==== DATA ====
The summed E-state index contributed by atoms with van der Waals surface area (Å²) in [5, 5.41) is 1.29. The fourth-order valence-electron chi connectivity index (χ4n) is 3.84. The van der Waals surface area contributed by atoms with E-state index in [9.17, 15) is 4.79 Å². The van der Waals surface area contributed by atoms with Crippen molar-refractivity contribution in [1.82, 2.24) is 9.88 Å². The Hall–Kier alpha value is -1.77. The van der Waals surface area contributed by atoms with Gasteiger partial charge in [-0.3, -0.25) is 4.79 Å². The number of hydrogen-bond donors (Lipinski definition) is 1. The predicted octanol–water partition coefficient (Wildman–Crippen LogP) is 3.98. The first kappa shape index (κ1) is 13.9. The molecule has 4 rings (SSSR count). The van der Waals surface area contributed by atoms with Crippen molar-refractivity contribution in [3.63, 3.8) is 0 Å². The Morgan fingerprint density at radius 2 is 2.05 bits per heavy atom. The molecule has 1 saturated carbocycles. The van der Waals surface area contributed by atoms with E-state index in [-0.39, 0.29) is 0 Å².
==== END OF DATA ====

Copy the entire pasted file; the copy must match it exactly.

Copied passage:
The summed E-state index contributed by atoms with van der Waals surface area (Å²) in [5, 5.41) is 1.29. The fourth-order valence-electron chi connectivity index (χ4n) is 3.84. The van der Waals surface area contributed by atoms with E-state index in [9.17, 15) is 4.79 Å². The van der Waals surface area contributed by atoms with Crippen molar-refractivity contribution in [1.82, 2.24) is 9.88 Å². The Hall–Kier alpha value is -1.77. The van der Waals surface area contributed by atoms with Gasteiger partial charge in [-0.3, -0.25) is 4.79 Å². The number of hydrogen-bond donors (Lipinski definition) is 1. The predicted octanol–water partition coefficient (Wildman–Crippen LogP) is 3.98. The first kappa shape index (κ1) is 13.9. The molecule has 4 rings (SSSR count). The van der Waals surface area contributed by atoms with Crippen molar-refractivity contribution in [3.63, 3.8) is 0 Å². The Morgan fingerprint density at radius 2 is 2.05 bits per heavy atom. The molecule has 1 saturated carbocycles. The van der Waals surface area contributed by atoms with E-state index in [-0.39, 0.29) is 0 Å².